Monday, 26 June 2017

Is talking about mental health really ending the stigma?

We've been talking about mental health for years now.

It's in the media every day. Another personal story, another awareness campaign. It rarely ceases.
It's mainstream now. We’re all familiar with the term.
So what if many people still think it synonymous with mental illness? At least they know about mental health.

It's a cause that has ambassadors.

A-listers are revealing their eating disorders, medication, anxiety and depression in ever increasing numbers.
Amanda Seyfried. Katy Perry. Prince Harry.
They bring a sense of glamour to the usual discussions of mental health.

Even in Ireland it’s been on everyone’s tongues for the past number of years.
We have male sports stars and musicians speaking out specifically to encourage men to get talking about their mental health.
Conor Cusack. Philly McMahon. Bressie.

I've been blogging about mental health for just over three years. And I’ve lost count of the number of Irish mental health bloggers out there.

But is it enough? What has all this talk about mental health got us?
News reports continue to show that we aren't lowering suicide rates. People continue to feel alone, to not ask for help, to self-harm, to die by suicide.

People may be talking about mental health, but that doesn’t mean they care enough to provide it with adequate funding. Mental health services are under resourced. There are not enough of them, not enough staff, and certainly not enough beds. Waiting lists are growing because, while we are encouraging people to seek help for their mental health, we’re not ensuring that ‘the help’ is available to listen.

recent headlines

So are our conversations ending stigma? Are we saying the right things?
When a white man commits an act of terror, we’re told it’s motivated by mental health.  

When Ant McPartlin, one half of the UK’s most famous and award winning TV presenting duo, entered rehab for ‘depression and substance abuse’ he’s told to go get ‘real problems’. 

Britney Spears infamous breakdown in 2007 is still used a slur today. ‘I haven’t shaved my head yet’, said Katy Perry earlier this year. Because she may be mad, but at least she’s not that mad. 

Sinead O’Connor. Amanda Bynes. Kanye West. Their mental health battles are not taken seriously by the media because they don’t fit with our image of a celeb. They should be happy, rich and have it all. 

Sympathy isn’t our first response when we see mental illness. We question motives. Wonder if it’s attention seeking. Tell them their problems aren’t real issues like a physical illness is. There’s no arguing with the severity of a physical illness that you can see after all. 

Shops continue to use mental illness as a joke to sell products. From slogans on Urban Outfitters t-shirts to straitjacket Halloween costumes in Tesco, it takes public outrage rather than common sense to pull these products from stores.

Have we succeeded in anything? 

Sure, I feel less alone seeing mental health in the media and social media. I think, “Great! Now people will understand that it’s real, I didn’t choose this.” 

But that’s not always the reality. I still hear comments reinforcing stigma, mainly regurgitating what the media spews out. I overhear lunchtime conversations saying 'people with mental illness are dangerous' and 'I wanted to hang myself'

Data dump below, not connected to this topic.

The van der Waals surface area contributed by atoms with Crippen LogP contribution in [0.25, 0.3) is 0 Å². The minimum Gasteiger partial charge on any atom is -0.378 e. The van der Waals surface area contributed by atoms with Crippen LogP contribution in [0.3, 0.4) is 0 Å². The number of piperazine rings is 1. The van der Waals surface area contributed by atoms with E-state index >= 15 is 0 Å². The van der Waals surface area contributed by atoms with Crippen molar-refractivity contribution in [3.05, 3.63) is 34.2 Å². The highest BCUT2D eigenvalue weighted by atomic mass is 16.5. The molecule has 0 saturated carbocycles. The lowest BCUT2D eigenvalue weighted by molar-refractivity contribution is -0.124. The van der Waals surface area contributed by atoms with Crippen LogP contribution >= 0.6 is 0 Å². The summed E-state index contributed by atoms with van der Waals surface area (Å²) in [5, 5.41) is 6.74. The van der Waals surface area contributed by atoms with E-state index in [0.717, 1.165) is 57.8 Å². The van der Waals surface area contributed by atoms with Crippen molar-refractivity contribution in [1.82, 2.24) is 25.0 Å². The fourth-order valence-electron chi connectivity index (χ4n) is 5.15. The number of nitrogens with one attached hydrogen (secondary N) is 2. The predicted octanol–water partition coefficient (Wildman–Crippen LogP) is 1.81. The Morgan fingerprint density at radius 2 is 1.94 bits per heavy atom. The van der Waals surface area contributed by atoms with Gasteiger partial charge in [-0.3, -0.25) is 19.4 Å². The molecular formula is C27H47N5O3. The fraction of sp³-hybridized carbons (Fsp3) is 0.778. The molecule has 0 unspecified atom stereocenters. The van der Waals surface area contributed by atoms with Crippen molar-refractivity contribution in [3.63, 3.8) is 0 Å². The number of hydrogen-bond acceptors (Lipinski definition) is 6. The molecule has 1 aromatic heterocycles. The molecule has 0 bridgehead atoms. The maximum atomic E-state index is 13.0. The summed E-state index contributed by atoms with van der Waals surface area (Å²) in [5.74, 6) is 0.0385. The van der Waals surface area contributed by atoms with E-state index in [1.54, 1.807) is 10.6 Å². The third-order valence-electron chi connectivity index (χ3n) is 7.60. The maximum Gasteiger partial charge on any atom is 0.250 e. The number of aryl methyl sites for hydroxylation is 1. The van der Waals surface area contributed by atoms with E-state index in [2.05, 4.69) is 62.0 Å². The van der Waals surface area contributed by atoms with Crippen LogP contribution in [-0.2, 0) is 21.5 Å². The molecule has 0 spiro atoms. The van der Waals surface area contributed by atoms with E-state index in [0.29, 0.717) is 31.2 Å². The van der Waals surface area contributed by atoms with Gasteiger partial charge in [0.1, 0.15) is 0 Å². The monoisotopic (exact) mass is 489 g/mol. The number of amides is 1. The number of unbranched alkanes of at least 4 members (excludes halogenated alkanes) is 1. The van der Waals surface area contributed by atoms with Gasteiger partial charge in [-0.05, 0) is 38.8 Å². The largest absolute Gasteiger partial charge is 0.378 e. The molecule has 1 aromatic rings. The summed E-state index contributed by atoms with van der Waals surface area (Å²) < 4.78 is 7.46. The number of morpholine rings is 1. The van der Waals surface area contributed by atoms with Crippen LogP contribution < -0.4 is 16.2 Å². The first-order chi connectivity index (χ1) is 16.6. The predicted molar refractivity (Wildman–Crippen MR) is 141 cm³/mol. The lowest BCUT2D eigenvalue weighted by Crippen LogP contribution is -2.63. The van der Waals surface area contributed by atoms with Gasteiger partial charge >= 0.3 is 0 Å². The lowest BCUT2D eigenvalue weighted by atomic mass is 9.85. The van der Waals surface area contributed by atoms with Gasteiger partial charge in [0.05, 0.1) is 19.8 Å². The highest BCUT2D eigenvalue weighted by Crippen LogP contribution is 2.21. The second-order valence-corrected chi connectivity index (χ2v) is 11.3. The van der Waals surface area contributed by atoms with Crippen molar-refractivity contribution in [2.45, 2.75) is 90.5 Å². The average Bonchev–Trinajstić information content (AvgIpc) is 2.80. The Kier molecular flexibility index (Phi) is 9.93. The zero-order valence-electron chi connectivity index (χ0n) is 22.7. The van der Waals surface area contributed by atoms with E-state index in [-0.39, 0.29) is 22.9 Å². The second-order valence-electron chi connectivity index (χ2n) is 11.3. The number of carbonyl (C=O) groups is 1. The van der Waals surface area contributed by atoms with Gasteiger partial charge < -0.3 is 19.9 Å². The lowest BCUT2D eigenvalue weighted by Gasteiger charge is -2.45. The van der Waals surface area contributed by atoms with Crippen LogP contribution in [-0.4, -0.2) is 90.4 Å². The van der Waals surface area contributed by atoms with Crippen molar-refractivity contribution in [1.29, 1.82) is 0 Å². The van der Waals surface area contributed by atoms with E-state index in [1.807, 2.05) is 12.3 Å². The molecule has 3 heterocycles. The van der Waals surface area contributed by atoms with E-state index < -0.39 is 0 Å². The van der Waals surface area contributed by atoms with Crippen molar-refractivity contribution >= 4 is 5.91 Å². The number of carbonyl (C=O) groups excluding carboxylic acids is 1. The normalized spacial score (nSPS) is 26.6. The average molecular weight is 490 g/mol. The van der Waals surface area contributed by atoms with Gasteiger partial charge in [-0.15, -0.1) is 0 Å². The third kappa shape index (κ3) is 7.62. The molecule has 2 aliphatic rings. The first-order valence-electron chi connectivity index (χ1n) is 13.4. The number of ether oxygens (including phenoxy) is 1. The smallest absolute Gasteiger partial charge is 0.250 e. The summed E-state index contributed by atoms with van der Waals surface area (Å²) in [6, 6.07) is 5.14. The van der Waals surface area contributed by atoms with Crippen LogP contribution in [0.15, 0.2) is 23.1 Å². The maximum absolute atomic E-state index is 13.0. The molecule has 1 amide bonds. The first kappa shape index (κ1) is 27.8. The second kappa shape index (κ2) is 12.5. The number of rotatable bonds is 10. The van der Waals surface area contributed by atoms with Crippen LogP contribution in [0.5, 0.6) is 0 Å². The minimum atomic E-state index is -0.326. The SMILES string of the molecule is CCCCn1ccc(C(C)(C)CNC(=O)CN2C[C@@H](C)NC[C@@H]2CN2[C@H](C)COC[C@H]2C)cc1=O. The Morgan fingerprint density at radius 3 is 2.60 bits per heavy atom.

If I ask myself that same question as a service user? Well, I still feel alone. I still don’t have access to the care that I need. I still don’t have professional support. If I have a relapse in the morning and find myself in a major depressive episode, I wouldn't know where to turn for help, or even if I ever would get help.

I also ask myself this question as another service user. Perhaps one with schizophrenia. Because unlike me with my diagnoses of anxiety and depression, people with schizophrenia don't see their mental illness openly addressed in the media. While there is greater understanding now of what depression actually is, the same level of coverage isn't given to other mental health problems. There is still a major misunderstanding that schizophrenia involves multiple personalities. The media aren't so quick to clear up these misunderstandings. 

So then, what next for mental health?

Sometimes it's hard not to feel like you're speaking into a vacuum. Especially when the media still play on stigma when it comes to celebrities and crime. Especially when politicians have yet to answer our cries for help.

But that should never mean we stop trying. Conversations around mental health have changed substantially in the past 10 years alone. Who's to say we won't break down more stigma in the next 10 months, yet alone years?
So never stop.
Even when you look around and see how far we have yet to go. Let that be your strength to carry on the war. 

Friday, 23 June 2017

No one expects depression

No one expects depression.

No one expects it in the teen striving for attention.

No one expects it to be high-achieving.

No one expects it to be sitting in a lecture theatre with 200 other people, diligently taking down notes.

No one expects it to be status after status on social media.

No one expects it to be the fast-talking, enthusiastic volunteer.

No one expects it to be at a concert, singing their heart out.

No one expects it to be the one with their whole life ahead of them to look forward to.

No one expects it to be the girl dancing with her friends, taking pictures with drinks in hand.

Or the one with the confidence to hook up with a guy she met on a night out.

No one expects depression to be all consuming but yet still invisible.

No one expects depression to be high-functioning; to be able to leave the bed yet alone the house.

No one expects depression to go unnoticed.

No one expects to be oblivious to their own depression.